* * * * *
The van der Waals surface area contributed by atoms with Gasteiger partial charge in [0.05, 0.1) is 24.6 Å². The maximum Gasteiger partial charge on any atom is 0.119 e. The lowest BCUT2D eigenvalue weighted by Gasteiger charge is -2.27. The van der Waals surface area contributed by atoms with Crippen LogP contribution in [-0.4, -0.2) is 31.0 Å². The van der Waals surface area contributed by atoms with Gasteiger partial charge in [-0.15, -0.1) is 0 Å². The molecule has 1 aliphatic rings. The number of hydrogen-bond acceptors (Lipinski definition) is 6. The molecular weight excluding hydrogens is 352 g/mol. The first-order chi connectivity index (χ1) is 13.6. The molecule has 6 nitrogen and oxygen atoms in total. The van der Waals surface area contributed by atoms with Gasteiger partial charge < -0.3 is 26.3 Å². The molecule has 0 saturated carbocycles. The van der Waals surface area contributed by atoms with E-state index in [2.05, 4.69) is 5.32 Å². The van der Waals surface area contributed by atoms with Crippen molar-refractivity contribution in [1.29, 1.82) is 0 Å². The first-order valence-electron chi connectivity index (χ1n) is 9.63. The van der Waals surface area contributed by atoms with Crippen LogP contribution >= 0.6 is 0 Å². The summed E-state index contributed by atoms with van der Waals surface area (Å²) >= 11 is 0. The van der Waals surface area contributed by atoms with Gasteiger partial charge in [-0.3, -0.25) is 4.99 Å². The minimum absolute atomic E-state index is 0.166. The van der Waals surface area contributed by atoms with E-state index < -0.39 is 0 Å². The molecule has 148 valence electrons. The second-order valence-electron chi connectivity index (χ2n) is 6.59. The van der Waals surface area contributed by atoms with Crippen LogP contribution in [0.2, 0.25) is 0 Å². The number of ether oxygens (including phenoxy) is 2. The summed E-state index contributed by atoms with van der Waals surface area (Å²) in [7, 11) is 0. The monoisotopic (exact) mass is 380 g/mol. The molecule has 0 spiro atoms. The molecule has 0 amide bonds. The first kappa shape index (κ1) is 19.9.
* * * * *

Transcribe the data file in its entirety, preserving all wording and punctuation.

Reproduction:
The van der Waals surface area contributed by atoms with Gasteiger partial charge in [0.05, 0.1) is 24.6 Å². The maximum Gasteiger partial charge on any atom is 0.119 e. The lowest BCUT2D eigenvalue weighted by Gasteiger charge is -2.27. The van der Waals surface area contributed by atoms with Crippen LogP contribution in [-0.4, -0.2) is 31.0 Å². The van der Waals surface area contributed by atoms with Gasteiger partial charge in [-0.15, -0.1) is 0 Å². The molecule has 1 aliphatic rings. The number of hydrogen-bond acceptors (Lipinski definition) is 6. The molecular weight excluding hydrogens is 352 g/mol. The first-order chi connectivity index (χ1) is 13.6. The molecule has 6 nitrogen and oxygen atoms in total. The van der Waals surface area contributed by atoms with Gasteiger partial charge < -0.3 is 26.3 Å². The molecule has 0 saturated carbocycles. The van der Waals surface area contributed by atoms with E-state index in [2.05, 4.69) is 5.32 Å². The van der Waals surface area contributed by atoms with Crippen molar-refractivity contribution in [1.29, 1.82) is 0 Å². The first-order valence-electron chi connectivity index (χ1n) is 9.63. The van der Waals surface area contributed by atoms with Crippen LogP contribution >= 0.6 is 0 Å². The summed E-state index contributed by atoms with van der Waals surface area (Å²) >= 11 is 0. The van der Waals surface area contributed by atoms with Gasteiger partial charge in [-0.3, -0.25) is 4.99 Å². The minimum absolute atomic E-state index is 0.166. The van der Waals surface area contributed by atoms with E-state index < -0.39 is 0 Å². The molecule has 148 valence electrons. The second-order valence-electron chi connectivity index (χ2n) is 6.59. The van der Waals surface area contributed by atoms with Crippen LogP contribution in [0.2, 0.25) is 0 Å². The number of ether oxygens (including phenoxy) is 2. The summed E-state index contributed by atoms with van der Waals surface area (Å²) in [7, 11) is 0. The monoisotopic (exact) mass is 380 g/mol. The molecule has 0 spiro atoms. The molecule has 0 amide bonds. The first kappa shape index (κ1) is 19.9.